By Professor Herbert N. Ramy
Director, Academic Support Program, Suffolk University Law School

Read Cases Actively
– It is obvious that students must read the day’s assignment before attending class, but it is important that you read cases actively.  Reading actively means, among other things, formulating questions about the material as you read it.  Questions might include:

  • Why is the outcome in this case different?
  • What is my bottom line take away message?
  • Might the case come out differently in a different jurisdiction?
  • Which facts were essential to the court’s reasoning and holding?
  • How might the principle from this case appear on my final exam?

Asking questions like these will help ensure that you better understand the day’s lessons before you even walk into the classroom.  Further, by acknowledging questions as you read, you are much more likely to see nuances in the material.  If you don’t regularly have questions about new material, then it is quite likely that you are viewing the cases at a superficial level.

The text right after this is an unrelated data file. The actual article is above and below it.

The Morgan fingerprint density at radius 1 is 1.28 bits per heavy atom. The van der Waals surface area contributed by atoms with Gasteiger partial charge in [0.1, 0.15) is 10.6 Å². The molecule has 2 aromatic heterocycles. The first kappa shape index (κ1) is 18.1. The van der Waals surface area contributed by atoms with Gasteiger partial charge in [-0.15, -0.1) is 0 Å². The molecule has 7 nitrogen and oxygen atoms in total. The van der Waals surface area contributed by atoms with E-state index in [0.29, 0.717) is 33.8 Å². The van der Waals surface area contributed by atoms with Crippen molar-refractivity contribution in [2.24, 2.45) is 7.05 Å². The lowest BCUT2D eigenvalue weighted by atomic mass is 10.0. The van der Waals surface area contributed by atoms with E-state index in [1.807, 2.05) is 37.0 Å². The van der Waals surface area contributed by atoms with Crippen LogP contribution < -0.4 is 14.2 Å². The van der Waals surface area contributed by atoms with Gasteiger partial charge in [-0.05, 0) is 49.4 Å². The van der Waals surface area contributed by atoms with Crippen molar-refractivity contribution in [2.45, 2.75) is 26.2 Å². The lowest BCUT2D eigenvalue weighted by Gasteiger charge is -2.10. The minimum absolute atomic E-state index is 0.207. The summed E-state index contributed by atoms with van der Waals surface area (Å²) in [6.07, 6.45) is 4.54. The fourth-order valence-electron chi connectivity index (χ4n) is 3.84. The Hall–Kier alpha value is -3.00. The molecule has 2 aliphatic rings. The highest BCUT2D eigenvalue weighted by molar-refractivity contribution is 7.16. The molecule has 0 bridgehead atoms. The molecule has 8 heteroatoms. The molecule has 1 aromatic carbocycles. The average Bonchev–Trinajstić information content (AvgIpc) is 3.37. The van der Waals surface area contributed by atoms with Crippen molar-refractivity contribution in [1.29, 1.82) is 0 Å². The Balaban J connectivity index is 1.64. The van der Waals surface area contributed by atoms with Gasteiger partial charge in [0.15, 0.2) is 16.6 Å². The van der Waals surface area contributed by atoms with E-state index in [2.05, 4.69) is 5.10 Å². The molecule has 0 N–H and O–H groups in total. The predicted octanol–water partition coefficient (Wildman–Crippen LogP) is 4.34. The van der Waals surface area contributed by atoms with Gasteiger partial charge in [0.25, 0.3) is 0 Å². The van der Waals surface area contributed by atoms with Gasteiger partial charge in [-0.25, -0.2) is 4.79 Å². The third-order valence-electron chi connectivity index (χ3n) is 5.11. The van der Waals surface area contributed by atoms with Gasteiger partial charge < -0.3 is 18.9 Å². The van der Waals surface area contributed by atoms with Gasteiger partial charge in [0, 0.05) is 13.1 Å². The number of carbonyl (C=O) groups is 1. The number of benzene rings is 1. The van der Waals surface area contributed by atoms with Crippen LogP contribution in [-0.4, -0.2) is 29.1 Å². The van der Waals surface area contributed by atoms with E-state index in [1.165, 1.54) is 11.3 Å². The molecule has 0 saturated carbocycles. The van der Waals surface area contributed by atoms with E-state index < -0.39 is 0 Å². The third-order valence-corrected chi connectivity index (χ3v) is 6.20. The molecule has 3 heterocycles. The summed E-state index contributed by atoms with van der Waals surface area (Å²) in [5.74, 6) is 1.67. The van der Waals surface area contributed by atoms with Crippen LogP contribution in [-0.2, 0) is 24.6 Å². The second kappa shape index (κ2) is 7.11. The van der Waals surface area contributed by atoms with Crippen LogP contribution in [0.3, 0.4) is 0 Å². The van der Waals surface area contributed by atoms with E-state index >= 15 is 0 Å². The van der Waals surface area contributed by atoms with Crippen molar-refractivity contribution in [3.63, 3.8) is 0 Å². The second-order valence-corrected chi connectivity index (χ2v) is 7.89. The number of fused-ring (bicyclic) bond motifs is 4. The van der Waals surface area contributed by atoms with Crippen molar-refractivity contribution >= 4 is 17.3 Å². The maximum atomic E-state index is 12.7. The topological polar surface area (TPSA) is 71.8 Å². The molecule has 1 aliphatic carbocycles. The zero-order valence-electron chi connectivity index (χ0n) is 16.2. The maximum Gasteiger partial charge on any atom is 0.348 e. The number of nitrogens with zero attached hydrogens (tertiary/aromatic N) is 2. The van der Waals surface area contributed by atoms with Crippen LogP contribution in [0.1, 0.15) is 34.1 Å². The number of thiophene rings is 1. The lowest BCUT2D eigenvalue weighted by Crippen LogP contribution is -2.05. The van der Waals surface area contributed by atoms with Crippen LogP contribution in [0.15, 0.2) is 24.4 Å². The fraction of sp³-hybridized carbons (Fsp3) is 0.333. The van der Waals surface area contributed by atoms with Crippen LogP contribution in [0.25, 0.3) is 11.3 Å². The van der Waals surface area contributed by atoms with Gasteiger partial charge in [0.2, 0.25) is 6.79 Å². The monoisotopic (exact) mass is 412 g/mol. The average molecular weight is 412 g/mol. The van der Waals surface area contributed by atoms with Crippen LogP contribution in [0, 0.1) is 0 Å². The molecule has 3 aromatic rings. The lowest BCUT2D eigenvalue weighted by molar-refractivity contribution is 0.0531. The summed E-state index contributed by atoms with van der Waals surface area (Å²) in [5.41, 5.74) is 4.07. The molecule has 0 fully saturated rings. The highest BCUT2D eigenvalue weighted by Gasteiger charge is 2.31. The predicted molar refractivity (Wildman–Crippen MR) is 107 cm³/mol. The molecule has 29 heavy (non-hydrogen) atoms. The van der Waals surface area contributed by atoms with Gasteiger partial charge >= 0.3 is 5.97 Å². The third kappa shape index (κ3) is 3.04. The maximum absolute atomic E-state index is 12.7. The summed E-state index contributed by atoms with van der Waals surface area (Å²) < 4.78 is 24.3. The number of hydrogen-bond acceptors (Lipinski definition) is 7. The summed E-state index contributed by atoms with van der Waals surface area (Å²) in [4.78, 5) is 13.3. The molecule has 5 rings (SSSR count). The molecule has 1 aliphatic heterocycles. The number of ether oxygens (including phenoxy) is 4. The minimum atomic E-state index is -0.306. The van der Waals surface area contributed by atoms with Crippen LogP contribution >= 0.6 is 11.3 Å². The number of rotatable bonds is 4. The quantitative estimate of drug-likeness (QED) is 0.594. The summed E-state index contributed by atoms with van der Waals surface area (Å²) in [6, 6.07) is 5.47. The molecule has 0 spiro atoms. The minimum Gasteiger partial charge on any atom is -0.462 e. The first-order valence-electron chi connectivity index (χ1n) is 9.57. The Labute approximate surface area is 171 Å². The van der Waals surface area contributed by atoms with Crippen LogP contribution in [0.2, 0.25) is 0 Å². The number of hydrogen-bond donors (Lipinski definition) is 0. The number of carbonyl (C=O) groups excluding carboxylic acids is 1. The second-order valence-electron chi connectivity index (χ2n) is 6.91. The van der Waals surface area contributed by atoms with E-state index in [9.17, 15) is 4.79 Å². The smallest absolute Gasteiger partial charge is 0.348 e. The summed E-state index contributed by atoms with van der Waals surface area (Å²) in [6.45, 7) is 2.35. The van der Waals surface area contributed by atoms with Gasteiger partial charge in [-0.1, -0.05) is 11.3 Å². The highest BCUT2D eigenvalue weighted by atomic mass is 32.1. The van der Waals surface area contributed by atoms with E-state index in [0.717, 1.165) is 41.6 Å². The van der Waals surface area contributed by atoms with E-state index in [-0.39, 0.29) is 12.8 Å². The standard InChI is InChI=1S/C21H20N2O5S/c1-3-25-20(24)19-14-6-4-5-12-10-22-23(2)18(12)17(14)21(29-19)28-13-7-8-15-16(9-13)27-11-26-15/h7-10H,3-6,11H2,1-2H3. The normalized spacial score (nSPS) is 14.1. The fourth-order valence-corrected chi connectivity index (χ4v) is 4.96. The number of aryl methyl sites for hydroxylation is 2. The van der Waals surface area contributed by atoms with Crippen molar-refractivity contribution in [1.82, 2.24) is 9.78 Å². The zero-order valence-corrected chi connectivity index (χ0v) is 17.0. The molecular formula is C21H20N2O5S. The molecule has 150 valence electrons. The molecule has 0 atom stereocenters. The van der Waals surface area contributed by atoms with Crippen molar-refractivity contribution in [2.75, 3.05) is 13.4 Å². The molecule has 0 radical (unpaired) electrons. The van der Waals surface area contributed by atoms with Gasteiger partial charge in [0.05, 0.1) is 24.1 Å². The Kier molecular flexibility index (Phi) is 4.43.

Reviewing Must Become a Cornerstone of Your Study Schedule – While it is important to read actively and be fully engaged in your classes, you must review your class notes on a regular basis if you hope to excel in law school.  Regardless of how well you prepare and listen in class, you will need additional time after class in order to incorporate the day’s lessons into a broader understanding of how each area of law operates.  If you do not review and outline at the start of each semester, there will be holes in your understanding of the law.  As the semester progresses, these holes will get bigger and bigger. Reviewing regularly helps ensure that the holes in your understanding get filled quickly with knowledge.  Day by day, and week by week, you will know more and more.  While you may not experience a single light bulb moment when everything comes into focus, you will notice that the weekly reading becomes incrementally easier to complete because you have not let questions linger.  Then, come exam time, you may be surprised at how little you have to cram for exams.  Instead, you will simply be reminding yourself of concepts you learned earlier in the semester.